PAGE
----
Government leadership now can deliver green economic development for the next generation

Ian Dickie, Director of Economics for the Environment Consultancy (eftec), and Kerry ten Kate, independent consultant, argue that with the Spending Review and Autumn Budget around the corner, now is the time for the UK government to ensure environmental ambitions work well together and become an integral part of economic planning.

The week after the release of three significant reports showing that we are failing nature [1], and a few days before the UN General Assembly summit on biodiversity feels like a good time to take stock of leadership. Recent government commitments to provide green jobs and ’build back greener’ [2] accompany a strong suite of policies to protect the environment after the UK departs from the EU, such as the Environmental Land Management (ELM) scheme, the Nature for Climate Fund with a legally binding net zero emissions target, Biodiversity Net Gain, the Nature Recovery Network and the forthcoming England Tree and Peat Strategies. Each policy is a building block to deliver the 25 Year Environment Plan’s ambition to improve the environment for the next generation. With the Spending Review and Autumn Budget around the corner, now is the time for the UK government to ensure these environmental ambitions work well together and become an integral part of economic planning, including Project Speed. Only with nature recovery powering economic recovery can the Government’s environmental and economic goals be achieved.

The crucial question is how to bring these policies and legislation together. Each initiative sounds wonderful, and collectively, they could be comprehensive and potentially transformative. However, three massive questions loom. How will all the initiatives be coordinated and work alongside each other? How can land managers take advantage of multiple initiatives, so it is economically appetising to deliver biodiversity and climate goals? How can the green initiatives be integrated into economic policy?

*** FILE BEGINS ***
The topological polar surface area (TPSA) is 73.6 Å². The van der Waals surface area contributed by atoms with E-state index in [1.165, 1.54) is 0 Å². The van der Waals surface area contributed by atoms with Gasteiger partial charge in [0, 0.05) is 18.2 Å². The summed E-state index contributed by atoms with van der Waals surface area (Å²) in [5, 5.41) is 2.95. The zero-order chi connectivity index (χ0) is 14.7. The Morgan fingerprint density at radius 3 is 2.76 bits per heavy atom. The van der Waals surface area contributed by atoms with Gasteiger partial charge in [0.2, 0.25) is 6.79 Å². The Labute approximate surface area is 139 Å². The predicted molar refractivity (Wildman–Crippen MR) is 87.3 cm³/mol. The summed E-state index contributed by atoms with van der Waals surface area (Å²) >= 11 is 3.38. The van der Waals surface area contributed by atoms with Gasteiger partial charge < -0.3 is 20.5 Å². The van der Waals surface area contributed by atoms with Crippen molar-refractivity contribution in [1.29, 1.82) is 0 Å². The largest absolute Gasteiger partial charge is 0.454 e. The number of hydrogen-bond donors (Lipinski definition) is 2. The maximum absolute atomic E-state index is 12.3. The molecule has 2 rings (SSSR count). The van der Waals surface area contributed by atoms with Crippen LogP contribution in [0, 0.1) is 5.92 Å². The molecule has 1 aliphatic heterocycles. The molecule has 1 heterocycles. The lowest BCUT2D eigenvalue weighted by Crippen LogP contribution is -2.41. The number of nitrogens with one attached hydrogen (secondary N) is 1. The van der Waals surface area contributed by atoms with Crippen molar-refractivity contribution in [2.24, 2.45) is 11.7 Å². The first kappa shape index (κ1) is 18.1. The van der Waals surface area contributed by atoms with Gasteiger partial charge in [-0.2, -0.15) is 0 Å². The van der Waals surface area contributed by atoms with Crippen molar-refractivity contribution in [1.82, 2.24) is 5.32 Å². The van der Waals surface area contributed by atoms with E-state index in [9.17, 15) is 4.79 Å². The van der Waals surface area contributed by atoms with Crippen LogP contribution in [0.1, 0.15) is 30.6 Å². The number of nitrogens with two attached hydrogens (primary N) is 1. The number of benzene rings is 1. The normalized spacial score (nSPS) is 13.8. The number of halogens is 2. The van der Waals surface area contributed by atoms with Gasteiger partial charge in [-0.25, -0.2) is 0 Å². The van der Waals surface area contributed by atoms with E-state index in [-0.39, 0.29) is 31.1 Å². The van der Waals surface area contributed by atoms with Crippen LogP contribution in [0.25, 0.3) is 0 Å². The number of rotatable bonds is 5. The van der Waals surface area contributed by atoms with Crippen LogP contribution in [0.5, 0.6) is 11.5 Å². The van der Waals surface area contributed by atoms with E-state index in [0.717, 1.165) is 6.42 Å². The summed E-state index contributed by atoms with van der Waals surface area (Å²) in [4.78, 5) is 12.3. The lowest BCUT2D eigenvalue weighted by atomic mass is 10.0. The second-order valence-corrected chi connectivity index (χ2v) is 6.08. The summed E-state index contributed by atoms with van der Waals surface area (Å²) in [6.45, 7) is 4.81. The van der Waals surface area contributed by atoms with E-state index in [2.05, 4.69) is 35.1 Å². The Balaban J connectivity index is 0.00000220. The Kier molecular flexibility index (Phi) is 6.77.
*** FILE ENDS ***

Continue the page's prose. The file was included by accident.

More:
This is where coordination and leadership are needed from Government to make the most of these once-in-a-generation opportunities. For example, ELMS [3] and its transitional schemes must stick to the principle of delivering environmental public goods and clarity is needed on how ELMS will work alongside Biodiversity Net Gain, peatland restoration and tree planting. Then the full range of environmental schemes can work together to deliver the Nature Recovery Network [4]:  a swathe of land from Berwick to Bodmin, supporting the economy, addressing climate change and providing the health benefits of access to nature. Ambitious landscape-level approaches can build on local initiatives to ensure that national targets under the Environment Bill are achieved. This can help ecosystems enhance the £23bn/year of tourism and leisure spend that depends on them [5], increase the use of Nature Based Solutions [6] in addressing climate change, and provide the health benefits of access to nature. Coordination is needed not just among environmental schemes and at different scales, but between environmental and economic policies. For instance, care is needed for the changes under consultation in the current Planning White Paper to be consistent with environmental policy.

The value of delivering environmental targets jointly and coherently is greater than the sum of the parts, since integrated rather than piecemeal delivery costs less. The up-front investment is modest for Government and business and – as the Natural Capital Committee has shown – environmental investments offer sound returns compared to other public spending options [7]. Moreover, they are ideal for post-COVID economic recovery: the majority of natural capital investment is needed up-front and has relatively high employment intensity, and while long term maintenance costs are low, their benefits persist across generations.

Many companies, including members of the Aldersgate Group, support the UK’s environmental ambitions. The private sector can provide essential investment, for example to tackle the pressures from climate change in the water sector, or to establish habitat banks that cut costs and improve wildlife outcomes from Biodiversity Net Gain. Businesses see strong environmental standards as drivers for resource efficiency and shaping an environment in which their employees want to live.

Businesses want clarity from Government, not just around individual policies, but on how they will work collectively. Then companies can plan the investments needed to reduce carbon emissions, protect biodiversity, make food production sustainable and train their workforce for green jobs. And consumers will have more confidence that their actions to help the environment will do just that.